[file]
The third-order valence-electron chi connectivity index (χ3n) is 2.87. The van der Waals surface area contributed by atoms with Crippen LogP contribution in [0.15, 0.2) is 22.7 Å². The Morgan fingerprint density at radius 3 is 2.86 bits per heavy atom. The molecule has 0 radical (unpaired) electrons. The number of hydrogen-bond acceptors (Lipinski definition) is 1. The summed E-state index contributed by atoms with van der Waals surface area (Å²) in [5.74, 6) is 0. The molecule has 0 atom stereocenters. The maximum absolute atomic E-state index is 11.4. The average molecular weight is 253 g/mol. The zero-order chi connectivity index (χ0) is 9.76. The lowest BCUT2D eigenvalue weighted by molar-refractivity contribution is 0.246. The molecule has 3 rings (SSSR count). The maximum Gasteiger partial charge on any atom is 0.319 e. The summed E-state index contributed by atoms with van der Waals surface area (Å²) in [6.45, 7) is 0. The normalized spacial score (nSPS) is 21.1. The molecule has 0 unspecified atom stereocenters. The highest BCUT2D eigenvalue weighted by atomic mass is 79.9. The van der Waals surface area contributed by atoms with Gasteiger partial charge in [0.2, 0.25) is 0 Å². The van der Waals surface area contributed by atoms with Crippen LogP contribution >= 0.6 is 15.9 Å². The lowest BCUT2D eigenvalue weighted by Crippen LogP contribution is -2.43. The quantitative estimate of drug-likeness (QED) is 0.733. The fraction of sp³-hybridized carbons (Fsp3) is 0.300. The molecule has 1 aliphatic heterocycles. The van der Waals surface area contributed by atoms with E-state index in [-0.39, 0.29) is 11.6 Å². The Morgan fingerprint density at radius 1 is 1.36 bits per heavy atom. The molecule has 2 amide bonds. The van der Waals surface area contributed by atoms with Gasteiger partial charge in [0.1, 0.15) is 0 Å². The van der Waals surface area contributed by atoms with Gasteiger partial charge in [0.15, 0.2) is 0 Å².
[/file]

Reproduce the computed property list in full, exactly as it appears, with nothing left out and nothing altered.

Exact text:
The third-order valence-electron chi connectivity index (χ3n) is 2.87. The van der Waals surface area contributed by atoms with Crippen LogP contribution in [0.15, 0.2) is 22.7 Å². The Morgan fingerprint density at radius 3 is 2.86 bits per heavy atom. The molecule has 0 radical (unpaired) electrons. The number of hydrogen-bond acceptors (Lipinski definition) is 1. The summed E-state index contributed by atoms with van der Waals surface area (Å²) in [5.74, 6) is 0. The molecule has 0 atom stereocenters. The maximum absolute atomic E-state index is 11.4. The average molecular weight is 253 g/mol. The zero-order chi connectivity index (χ0) is 9.76. The lowest BCUT2D eigenvalue weighted by molar-refractivity contribution is 0.246. The molecule has 3 rings (SSSR count). The maximum Gasteiger partial charge on any atom is 0.319 e. The summed E-state index contributed by atoms with van der Waals surface area (Å²) in [6.45, 7) is 0. The normalized spacial score (nSPS) is 21.1. The molecule has 0 unspecified atom stereocenters. The highest BCUT2D eigenvalue weighted by atomic mass is 79.9. The van der Waals surface area contributed by atoms with Gasteiger partial charge in [0.2, 0.25) is 0 Å². The van der Waals surface area contributed by atoms with Crippen LogP contribution >= 0.6 is 15.9 Å². The lowest BCUT2D eigenvalue weighted by Crippen LogP contribution is -2.43. The quantitative estimate of drug-likeness (QED) is 0.733. The fraction of sp³-hybridized carbons (Fsp3) is 0.300. The molecule has 1 aliphatic heterocycles. The van der Waals surface area contributed by atoms with E-state index in [-0.39, 0.29) is 11.6 Å². The Morgan fingerprint density at radius 1 is 1.36 bits per heavy atom. The molecule has 2 amide bonds. The van der Waals surface area contributed by atoms with Gasteiger partial charge in [0.1, 0.15) is 0 Å². The van der Waals surface area contributed by atoms with Gasteiger partial charge in [0.15, 0.2) is 0 Å².